Series: Life in the Beloved

The Word of Life

September 10, 2023 | Peter Rowan



Though we are not totally sure the exact circumstances which gave rise to the writing of 1 John, what is very evident is that some, even by the end of the apostolic era, had turned from the true faith. Maybe they had given up on Jesus altogether, at the very least they had given up on the idea of God in the flesh in Christ and all that that truth calls us to. Jesus is the Word of Life. He is not the esoteric word (logos) of the popular philosophy of the day, he is not a God to make in an image that suits our ideas. He is the one who came and because he came as God in the flesh he is the one, and the only one, who brings life. He is the Word of Life and through him we have fellowship with the Father and with one another.


This morning we are starting our Fall series in the little New Testament letter of 1 John.  

Let’s pray. 

“I have been over to the future and it works.” wrote Lincoln Steffens in 1919. Steffens had just returned from a trip over to the new Soviet Union. The Soviet Union had just formed under Marxists principles following the Russian Revolution and Steffens was pretty convinced that his own United States was in need of such a Revolution. He was an investigative journalist known as the most independent reporter of his time who had specialized in writing about corruption in government, political power-grabbing and the excesses of Capitalism. He had even written an entire book titled The Traitor State all about corrupt New Jersey - he lived in New York, after all. But he thought maybe this new way, this soviet way, this communist way was the hope for ordering society. Maybe this new way was the way to address the problems of tyranny, or corruption and oppression. Was this “the future”, was the great revolution the embodied hope of enlightenment progress that would be the desire of the nations? Steffens looked upon the Soviet Union and said, “I have been over to the future and it works.”  Or, his similarly more famous line that he would write later on “I have seen the future and it works.”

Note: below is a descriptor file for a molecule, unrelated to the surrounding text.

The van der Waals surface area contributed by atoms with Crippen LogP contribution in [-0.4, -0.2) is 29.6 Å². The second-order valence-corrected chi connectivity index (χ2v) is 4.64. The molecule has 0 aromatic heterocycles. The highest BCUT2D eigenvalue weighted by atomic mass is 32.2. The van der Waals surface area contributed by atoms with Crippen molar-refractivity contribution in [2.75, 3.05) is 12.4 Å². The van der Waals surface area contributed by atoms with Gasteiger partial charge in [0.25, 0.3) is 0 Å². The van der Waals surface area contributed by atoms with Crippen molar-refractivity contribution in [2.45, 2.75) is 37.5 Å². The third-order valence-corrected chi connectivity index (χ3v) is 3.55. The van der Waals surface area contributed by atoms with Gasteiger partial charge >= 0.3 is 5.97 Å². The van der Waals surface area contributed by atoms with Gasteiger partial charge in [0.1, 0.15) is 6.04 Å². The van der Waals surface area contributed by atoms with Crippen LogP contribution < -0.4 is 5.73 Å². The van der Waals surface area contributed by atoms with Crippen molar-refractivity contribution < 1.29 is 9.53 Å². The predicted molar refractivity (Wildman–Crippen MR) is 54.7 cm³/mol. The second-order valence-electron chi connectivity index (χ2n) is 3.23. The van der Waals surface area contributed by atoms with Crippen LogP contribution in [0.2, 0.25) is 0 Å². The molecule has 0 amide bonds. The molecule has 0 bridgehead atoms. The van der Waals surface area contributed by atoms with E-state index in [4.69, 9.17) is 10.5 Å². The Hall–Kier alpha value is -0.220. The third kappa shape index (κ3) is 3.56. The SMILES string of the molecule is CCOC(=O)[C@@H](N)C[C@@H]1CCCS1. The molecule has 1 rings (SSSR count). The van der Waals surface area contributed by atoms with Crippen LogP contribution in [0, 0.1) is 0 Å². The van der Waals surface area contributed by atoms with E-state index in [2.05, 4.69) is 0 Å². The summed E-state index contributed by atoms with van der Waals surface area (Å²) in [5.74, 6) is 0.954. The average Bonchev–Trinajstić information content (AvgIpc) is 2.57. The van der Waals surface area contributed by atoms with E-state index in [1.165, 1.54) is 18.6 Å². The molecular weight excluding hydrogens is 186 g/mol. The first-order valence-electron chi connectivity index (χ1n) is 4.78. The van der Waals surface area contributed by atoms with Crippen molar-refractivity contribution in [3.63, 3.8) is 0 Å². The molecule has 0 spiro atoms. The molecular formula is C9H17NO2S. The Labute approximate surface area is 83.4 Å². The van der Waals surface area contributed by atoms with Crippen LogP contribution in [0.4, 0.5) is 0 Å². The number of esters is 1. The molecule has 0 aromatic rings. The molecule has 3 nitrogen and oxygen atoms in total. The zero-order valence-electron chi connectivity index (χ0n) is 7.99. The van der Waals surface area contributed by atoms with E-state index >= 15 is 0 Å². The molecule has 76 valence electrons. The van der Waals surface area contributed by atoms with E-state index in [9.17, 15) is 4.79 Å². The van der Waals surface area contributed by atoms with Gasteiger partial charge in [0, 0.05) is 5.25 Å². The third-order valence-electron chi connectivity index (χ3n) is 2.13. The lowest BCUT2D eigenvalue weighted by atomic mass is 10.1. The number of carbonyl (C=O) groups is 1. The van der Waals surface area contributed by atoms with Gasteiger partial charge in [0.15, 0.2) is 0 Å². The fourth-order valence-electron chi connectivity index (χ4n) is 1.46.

Of course, the 20th century showed us how that ideal worked. If anything it worked for a few at the greatest expense of the many. A university of Hawaii article says that between 1917 and 1987 between 28,326,000 and 126,891,000 were killed by the Communist Party in Soviet Russia. The most prudent number is 61,911,000. 

But the idea that Lincoln Steffens spoke in those word “I have been over to the future and it works” and “I have seen the future and it works” resonates remarkably with what John is saying to us as he begins this short but striking and significant letter.  

You see, there were questions surrounding what is good and how to live in John’s day just like there are in our own day. There were questions in John’s day about how we think about truth and life just like there are in our day. In John’s day, just like in our day today, there was a lot of societal instability and fracturing. There was a lot of social insecurity.  

John himself, it is widely agreed upon, lived in the great city of Ephesus. But, of course, he was from Judea where he had been called as a disciple of Jesus. He was the youngest disciple. We are told that he was the “disciple whom Jesus loved,” maybe like a younger brother. Well, John and we believe many of the other leaders of the church in Jerusalem fled from Jerusalem in the late 60s’ right before the fall of Jerusalem and the destruction of the 2nd Temple in AD 70 by emperor Titus. John left Jerusalem and made his home in Ephesus where Paul had planted the church some 20 years earlier. If you are familiar with the book of Revelation which was also written by John, you may remember that the first of his seven letters that we read in Revelation 2 and 3 is to the church in Ephesus, but the other 6 are all written to churches that he would have known that were around Ephesus in what would be now western modern-day Turkey at the time it was called Asia Minor. And if you are familiar with the book of Revelation and those letters then you are familiar with how John is saying things like this “You have abandoned the love you had at first” and “do not fear what you are about to suffer, but be faithful unto death” and “you’re following false teaching and permitting lives that don’t hold up with the teaching you have received,” and “your faith is luke warm, you might need to be spit out”! You see, John was writing to communities that were in upheaval. People had safety concerns, but they also had social concerns about fitting in with those around them. They had concerns about what is sin and what we do with it. They had temptations to give in to the dominant philosophies of their day.  

And all of this meant that they had other options for what life they could have. And they were presented with this question of what and who gives life, real life, life as it was meant to be.  

John is saying, “I saw the future and it works,” But here, in this passage before us, he is saying it like this: I saw the future and it is life and I see the future and it is life.  

So, two points for us in this introductory sermon:

 I saw the future and it is life.